The Winding Way Down to 2021

Heck of a year, ain’a?

[Definition of Ain’a: Milwaukee version of the French phrase “ne c’est pas,” meaning, “isn’t it?”
Often includes “hey” at the end for added emphasis]

I don’t have too much to say except I’m looking forward to the beginning of 2021, because it really has to get better, right?

I have a few more lessons to give today and Saturday, and then I’m off from teaching till January 4. I have some church gigs this weekend and on Christmas Eve, but otherwise I’m going to take some time for myself and my family and to organize myself for the upcoming year. And so I’ve decided – just this minute, in fact – that I’m going to take off from posting to the blog until New Year’s Eve.

And I plan to listen to a lot of music, including one of my very favorite contemporary singers, Emma Langford, who I heard in Milwaukee at Milwaukee Irish Fest 2019 and who I hoped to host in a house concert when she did her US tour in 2020. Needless to say, that didn’t happen.

I thought I’d close out this year with her song, “The Winding Way Down to Kells Bay.” It’s more traditional than most of her repertoire, but right now, I think it’s a lovely way to close out the year.

Oh the road stretches out before your feet on the winding way down to Kells Bay
And the Golden sunset’s like no other they say on the winding way down to Kells Bay
Where sorrow’s met with smiling eyes and a great black cloak brushed with stars for a sky
And the old trees lean in there to whisper a tale on the winding way down to Kells Bay

There’s a song in the heart of the people you’ll meet on the winding way down to Kells Bay,
Yes a joke to be shared and a drink to be drank on the winding way down to Kells Bay
And the green Kerry Hills overlooking the sea, and the fuschias are blooming so brightly and sweet
And the ocean could carry our worries away on the winding way down to Kells Bay

On the winding way down, oh the winding way down,
On the winding way down to Kells Bay
Yes the ocean could carry our worries away on the winding way down to Kells Bay

There’s a saint on the hillside i dteach deas beag buí, on the winding way down to Kells Bay
Lean isteach leat a stóirín agus lig do scíth on the winding way down to Kells Bay,
And when the bell rings then we’ll all head away on the winding road down to Kells Bay,
Where the ocean could carry our worries away on the winding way down to Kells Bay,

And the Golden sunset’s like no other, they say, on the winding way down to Kells Bay,
And we’ll stop for the chat, and the auld cupán tae, on the winding way down to Kells Bay.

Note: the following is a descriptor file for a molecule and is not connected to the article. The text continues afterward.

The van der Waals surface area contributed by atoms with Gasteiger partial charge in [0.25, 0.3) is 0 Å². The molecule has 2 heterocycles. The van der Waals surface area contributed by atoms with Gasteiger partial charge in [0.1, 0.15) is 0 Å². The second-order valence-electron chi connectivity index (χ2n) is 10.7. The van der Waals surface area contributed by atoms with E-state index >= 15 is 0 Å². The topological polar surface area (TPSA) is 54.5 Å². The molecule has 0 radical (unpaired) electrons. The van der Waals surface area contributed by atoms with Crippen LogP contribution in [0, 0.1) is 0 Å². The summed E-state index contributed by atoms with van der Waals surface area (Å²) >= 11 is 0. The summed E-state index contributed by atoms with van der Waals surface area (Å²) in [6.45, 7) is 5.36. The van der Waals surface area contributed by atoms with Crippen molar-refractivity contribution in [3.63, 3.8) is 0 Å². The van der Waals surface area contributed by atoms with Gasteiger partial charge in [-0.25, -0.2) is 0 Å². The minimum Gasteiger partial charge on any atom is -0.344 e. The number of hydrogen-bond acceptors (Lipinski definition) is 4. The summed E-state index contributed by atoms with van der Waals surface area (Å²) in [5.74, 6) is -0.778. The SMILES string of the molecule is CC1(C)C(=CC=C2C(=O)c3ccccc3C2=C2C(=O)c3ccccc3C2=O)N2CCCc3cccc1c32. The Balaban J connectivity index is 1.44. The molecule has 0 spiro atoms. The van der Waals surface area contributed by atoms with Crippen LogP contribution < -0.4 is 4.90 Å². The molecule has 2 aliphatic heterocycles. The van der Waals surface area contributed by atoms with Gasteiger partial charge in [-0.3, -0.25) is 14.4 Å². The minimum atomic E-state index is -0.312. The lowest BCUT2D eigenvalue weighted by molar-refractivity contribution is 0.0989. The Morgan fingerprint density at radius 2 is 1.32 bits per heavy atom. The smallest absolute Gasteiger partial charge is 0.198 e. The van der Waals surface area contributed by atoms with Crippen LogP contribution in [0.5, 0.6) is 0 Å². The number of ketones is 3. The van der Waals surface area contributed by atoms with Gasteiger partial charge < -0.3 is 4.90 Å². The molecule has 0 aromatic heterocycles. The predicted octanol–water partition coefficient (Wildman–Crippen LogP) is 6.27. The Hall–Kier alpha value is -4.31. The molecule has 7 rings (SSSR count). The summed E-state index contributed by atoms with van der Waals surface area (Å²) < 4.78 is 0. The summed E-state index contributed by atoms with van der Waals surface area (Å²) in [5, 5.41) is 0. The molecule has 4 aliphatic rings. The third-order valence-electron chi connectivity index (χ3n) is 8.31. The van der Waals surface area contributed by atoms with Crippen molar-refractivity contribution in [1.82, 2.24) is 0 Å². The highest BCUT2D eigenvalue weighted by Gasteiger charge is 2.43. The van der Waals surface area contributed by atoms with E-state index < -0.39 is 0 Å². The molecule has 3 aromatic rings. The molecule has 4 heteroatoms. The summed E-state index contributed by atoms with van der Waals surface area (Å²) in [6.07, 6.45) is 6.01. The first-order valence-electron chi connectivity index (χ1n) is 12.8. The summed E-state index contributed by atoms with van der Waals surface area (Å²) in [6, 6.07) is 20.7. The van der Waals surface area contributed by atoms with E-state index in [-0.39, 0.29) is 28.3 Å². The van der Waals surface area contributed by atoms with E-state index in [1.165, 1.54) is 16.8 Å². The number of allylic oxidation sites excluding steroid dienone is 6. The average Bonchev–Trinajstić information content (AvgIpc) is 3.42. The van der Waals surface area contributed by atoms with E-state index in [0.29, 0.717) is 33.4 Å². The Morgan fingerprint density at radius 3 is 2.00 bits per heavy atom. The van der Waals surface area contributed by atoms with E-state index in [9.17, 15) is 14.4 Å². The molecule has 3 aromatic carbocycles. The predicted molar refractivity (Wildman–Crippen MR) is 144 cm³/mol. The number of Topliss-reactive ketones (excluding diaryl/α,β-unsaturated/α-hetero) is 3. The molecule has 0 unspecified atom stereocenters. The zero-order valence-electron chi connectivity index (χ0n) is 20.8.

Yes the ocean could carry our worries away, on the winding way down…

Published by Mezzoid Voice Studio

Christine Thomas-O'Meally, a mezzo soprano and voice teacher currently based in the Baltimore-DC area, has performed everything from the motets of J.S. Bach to the melodies of Irving Berlin to the minimalism of Philip Glass. As an opera singer and actress, she has appeared with companies such as Charm City Players, Spotlighters Theatre, Chicago Opera Theater, Opera Theater of Northern Virginia, Opera North, the Washington Savoyards, In Tandem Theatre, Windfall Theater, The Young Victorian Theater of Baltimore, and Skylight Opera Theatre. She created the role of The Woman in Red in Dominick Argento’s Dream of Valentino in its world premiere with the Washington Opera and Mary Pickersgill in O'er the Ramparts at its world premiere during the Bicentennial of Battle of Baltimore at the Community College of Baltimore County. Other roles include Mrs. Paroo in Music Man, Mother Abbess in Sound of Music, Dorabella in Cosi Fan Tutte, Marcellina in Le Nozze di Figaro, both Hansel and the Witch in Hansel & Gretel, and many roles in Gilbert & Sullivan operettas. Her performance as the Housekeeper in Man of La Mancha was honored with a WATCH award nomination. Ms. Thomas-O'Meally received an M.M. in vocal performance from the Peabody Conservatory in Baltimore. She regularly attends master classes and workshops in both performance and vocal pedagogy, and is certified in all three Levels of Somatic Voicework™ The LoVetri Method. Her students have performed on national and international tours of Broadway productions, at prestigious conservatories, and in regional theater throughout the country.

What do you think?

%d bloggers like this: